Where Have All the Script Editors Gone?
My memory may be playing tricks on me but I'm sure that those splendid Wednesday Plays and Plays For Today of my youth were seldom more than an hour long.
Last night we had an ITV 'drama' as they're now called, Who Gets The Dog?, that was almost two hours. Many of us Green Wing fans will have tuned in (why do we still say that? there's no tuning involved) to see the splendid Steven Mangan. I wonder how many people stuck with it beyond an hour.
In this case, never mind script editors. What was the commissioning editor thinking of? What was anybody thinking of?
This was a turkey that arrived a month early. The biggest, most overcooked turkey you're ever likely to see. A turkey that moved at the speed of a snail on valium.
In the short period of my remaining life that I wasted with it, I found myself wondering if the reason that Kevin Whately wasn't actually shagging his bit on the side was because she had an incipient moustache. Or maybe it was just the fall of the sunlight as they lay by a mountain stream like the one that used to be in the Consulate cigarette ads.
I was also concerned that this woman left her folding chairs in his car after they returned from the picnic. They may have belonged to the centre for disturbed teenagers where she worked. It was from there that she carried them when they set off. I had time to do this because the shot of Kevin Whately in his car after she'd left lasted a full ten seconds (I counted). Maybe he was wondering if she'd remembered the chairs. Or whether she'd take it the wrong way if he popped into Boots and bought her some depilatory cream.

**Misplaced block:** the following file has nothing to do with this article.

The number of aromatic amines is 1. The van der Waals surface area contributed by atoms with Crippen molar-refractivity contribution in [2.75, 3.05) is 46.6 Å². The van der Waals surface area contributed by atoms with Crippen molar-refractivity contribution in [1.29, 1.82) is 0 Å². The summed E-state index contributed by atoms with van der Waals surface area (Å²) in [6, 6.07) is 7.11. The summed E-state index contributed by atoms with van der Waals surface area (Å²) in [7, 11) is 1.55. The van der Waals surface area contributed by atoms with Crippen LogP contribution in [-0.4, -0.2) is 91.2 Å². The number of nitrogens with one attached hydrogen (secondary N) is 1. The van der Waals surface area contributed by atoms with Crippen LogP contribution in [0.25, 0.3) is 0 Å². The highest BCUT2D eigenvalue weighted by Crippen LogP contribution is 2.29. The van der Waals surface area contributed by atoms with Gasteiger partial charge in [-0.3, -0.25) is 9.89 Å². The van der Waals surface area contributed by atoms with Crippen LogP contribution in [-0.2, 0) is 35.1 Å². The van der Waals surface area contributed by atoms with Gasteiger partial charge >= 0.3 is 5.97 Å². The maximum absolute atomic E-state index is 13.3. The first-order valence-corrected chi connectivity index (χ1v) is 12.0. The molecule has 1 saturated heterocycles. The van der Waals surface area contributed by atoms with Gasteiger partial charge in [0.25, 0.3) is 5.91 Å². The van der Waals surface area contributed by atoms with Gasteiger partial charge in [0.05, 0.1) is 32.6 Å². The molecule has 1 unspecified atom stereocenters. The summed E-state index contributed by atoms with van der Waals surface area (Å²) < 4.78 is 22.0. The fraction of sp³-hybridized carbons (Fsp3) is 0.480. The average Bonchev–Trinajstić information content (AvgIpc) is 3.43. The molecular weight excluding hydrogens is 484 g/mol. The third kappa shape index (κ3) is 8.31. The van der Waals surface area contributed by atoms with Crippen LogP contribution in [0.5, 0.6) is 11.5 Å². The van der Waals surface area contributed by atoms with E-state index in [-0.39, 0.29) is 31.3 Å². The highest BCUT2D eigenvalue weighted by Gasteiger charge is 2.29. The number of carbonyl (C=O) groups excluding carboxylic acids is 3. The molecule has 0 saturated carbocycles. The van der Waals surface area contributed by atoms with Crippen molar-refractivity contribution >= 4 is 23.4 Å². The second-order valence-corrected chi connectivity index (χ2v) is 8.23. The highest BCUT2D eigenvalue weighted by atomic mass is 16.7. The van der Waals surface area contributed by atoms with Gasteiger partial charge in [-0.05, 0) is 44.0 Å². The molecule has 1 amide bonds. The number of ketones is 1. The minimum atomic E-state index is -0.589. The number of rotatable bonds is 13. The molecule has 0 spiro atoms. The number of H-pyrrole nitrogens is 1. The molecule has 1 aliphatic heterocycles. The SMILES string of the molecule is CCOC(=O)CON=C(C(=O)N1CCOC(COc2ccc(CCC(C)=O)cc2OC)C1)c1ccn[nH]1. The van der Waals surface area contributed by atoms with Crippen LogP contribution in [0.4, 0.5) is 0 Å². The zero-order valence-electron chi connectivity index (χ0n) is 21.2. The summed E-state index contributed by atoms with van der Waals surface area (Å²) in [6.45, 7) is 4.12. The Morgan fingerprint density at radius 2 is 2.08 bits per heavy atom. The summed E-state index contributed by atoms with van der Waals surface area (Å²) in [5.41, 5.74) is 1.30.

Last week we had Channel 4's drama 'Boy A' about a boy who had murdered another child and, now a teenager, was released with a new identity. This also came in at two hours. It was an interesting subject but again I only lasted an hour. I'm probably in a minority here but I found it tedious beyond belief and the central performance as 'Boy A' intensely irritating. I don't blame the actor but he came across as someone with autism, which I don't think was ever the intention. It was also horribly predictable. After half an hour or less, the rest of the plot was all too apparent.
Where are the people who can explore complex subjects and move us to tears within sixty minutes?
Maybe it's that in a variation of Parkinson's Law, programmes have expanded to fill the time available.
In the old days, the Epilogue at 11, followed by the national anthem and close down must have concentrated minds wonderfully.